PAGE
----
It isn’t nice to take pleasure in the misery of others. But after years of being the butt of cruel jokes about our history of public corruption and organized crime, the Mahoning Valley can be excused for reveling in the insults hurled at the cities of Cleveland and Cincinnati.
This is the comment that has created a political firestorm, with Democrats pointing the finger of blame at Republican President Donald J. Trump – even though he wasn’t the culprit:
“If you want to live in the Midwest, where else do you want to live besides Chicago? You don’t want to live in Cincinnati or Cleveland or these armpits of America like that. You want to live in Chicago.”
The source of that verbal broadside was Stephen Moore, who is expected to be nominated by President Trump to serve on the Federal Reserve’s board of governors.
The president will demand allegiance from the Republican majority – and he’ll get it. The GOPers know they’ll suffer his political wrath if they do not support Moore, who formerly led the conservative Club for Growth and writes a column for the conservative Heritage Foundation.
Even so, Ohio’s senior U.S. senator, Democrat Sherrod Brown, a resident of Cleveland, is insisting that Trump not nominate Moore.
“That view should be disqualifying for the critical role of Governor of the Federal Reserve Board,” Brown said in a letter to Moore. “You just didn’t insult Cleveland and Cincinnati – you dismissed millions of Americans who work and live in small towns and cities across the industrial heartland, and who have been looked down on and left behind by Washington and Wall Street for decades. As a public servant, your job would be to fight for these Americans – something you cannot do when you don’t know the first thing about the places where they live.”
The senator, who had toyed with the idea of running for the Democratic nomination for president, demanded an apology and retraction from the Federal Reserve hopeful.
“Unfortunately, it’s not just your words that make your disdain for the American people clear,” wrote Brown, who serves on the committee that would conduct hearings on the nomination. “You have a long history of supporting policies that have directly contributed to the challenges faced by the millions of Americans in these towns and cities. Your positions on the economy, tax cuts for the wealthy, health care, financial regulation and farm policy show that you don’t understand the ongoing challenges these communities face and the policies that would actually help them.”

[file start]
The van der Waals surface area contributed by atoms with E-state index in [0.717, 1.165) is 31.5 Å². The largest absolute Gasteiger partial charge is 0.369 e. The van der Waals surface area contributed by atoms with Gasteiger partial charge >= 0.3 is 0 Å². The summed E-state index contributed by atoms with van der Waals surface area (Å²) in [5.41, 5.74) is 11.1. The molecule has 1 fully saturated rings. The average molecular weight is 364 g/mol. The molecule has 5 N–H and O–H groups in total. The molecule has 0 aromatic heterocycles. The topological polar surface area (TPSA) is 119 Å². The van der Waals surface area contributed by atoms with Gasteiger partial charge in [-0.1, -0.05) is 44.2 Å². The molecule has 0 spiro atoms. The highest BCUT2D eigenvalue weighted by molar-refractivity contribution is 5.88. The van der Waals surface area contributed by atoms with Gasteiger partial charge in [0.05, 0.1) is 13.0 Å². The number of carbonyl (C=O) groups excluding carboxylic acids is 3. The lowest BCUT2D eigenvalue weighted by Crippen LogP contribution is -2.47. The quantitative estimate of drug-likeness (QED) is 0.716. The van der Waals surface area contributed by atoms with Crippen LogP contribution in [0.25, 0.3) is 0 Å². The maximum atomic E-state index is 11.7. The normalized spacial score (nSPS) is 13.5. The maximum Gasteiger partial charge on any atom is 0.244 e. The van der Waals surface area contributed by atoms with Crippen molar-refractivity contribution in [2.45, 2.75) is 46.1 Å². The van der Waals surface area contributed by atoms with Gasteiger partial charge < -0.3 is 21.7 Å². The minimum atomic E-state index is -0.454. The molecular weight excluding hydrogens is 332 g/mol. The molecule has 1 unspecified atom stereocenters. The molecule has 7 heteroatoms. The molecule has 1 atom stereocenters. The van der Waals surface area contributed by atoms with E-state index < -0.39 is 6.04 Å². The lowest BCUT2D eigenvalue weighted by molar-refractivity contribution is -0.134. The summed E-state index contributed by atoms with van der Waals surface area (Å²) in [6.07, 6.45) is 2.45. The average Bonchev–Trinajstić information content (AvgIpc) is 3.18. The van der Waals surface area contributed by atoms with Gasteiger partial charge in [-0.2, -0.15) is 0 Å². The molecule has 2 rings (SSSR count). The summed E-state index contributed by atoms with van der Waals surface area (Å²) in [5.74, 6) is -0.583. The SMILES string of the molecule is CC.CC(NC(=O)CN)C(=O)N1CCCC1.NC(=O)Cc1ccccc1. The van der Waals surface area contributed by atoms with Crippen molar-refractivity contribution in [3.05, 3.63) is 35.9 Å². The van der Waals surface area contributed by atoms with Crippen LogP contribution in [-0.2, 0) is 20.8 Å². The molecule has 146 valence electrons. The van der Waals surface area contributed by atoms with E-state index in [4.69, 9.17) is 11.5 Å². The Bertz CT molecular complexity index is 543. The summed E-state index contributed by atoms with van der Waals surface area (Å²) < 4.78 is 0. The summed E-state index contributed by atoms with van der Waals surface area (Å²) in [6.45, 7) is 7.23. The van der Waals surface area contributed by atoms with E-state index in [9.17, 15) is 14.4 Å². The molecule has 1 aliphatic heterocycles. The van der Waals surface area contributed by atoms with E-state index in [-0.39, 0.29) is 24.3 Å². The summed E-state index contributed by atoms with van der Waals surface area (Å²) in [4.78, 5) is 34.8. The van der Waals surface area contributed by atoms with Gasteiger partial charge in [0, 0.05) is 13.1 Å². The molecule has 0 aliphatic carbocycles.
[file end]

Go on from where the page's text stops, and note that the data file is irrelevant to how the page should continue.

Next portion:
By contrast, Ohio’s other senator, Republican Rob Portman, who is a native of Cincinnati, doesn’t seem to share his colleague’s concern about Moore’s comments.
“If Stephen Moore meant that as a joke it was a bad one,” Kevin Smith, Portman’s spokesman, told Cleveland.com, the online edition of the Plain Dealer of Cleveland. Smith said his boss will carefully review Moore’s record and qualifications if he’s nominated.
But given that Republican Trump’s victory in the 2016 election over Democrat Hillary Clinton was due in large part to his success in Ohio, Democrats will undoubtedly turn this issue into a political weapon.
David Pepper, Ohio Democratic Party chairman, brushed off Portman’s desire to review Moore’s record and qualifications, saying, “There is nothing left to review, Senator. This man is absolutely not suited to this incredibly important post.”
But even if Trump believed that Moore’s insulting Cleveland and Cincinnati went beyond the pale, he would be simpatico with his expected nominee’s view of women.
According to Cleveland.com, Moore has said that women should not be allowed to referee men’s sports unless they’re good looking. He called it a “travesty” that women “feel free” to play sports with men.
Moore told CNN those comments were in jest.
“This was a spoof,” he said in an email to the network. “I have a sense of humor.”
Just as Trump had a sense of humor when, as host of the top-rated reality TV show “The Apprentice,” he said he could “grab women by their ------“ and no one would say a thing because of his power.
While the political fire-storm over Moore’s comments will not be doused any time soon, the people of the Mahoning Valley can find solace in the fact that “armpit” is not among the negative descriptions that caused us so much heartburn.
On the other hand, this predominantly Democratic region’s embrace of Republican Trump in 2016 may justify an “armpit” moniker.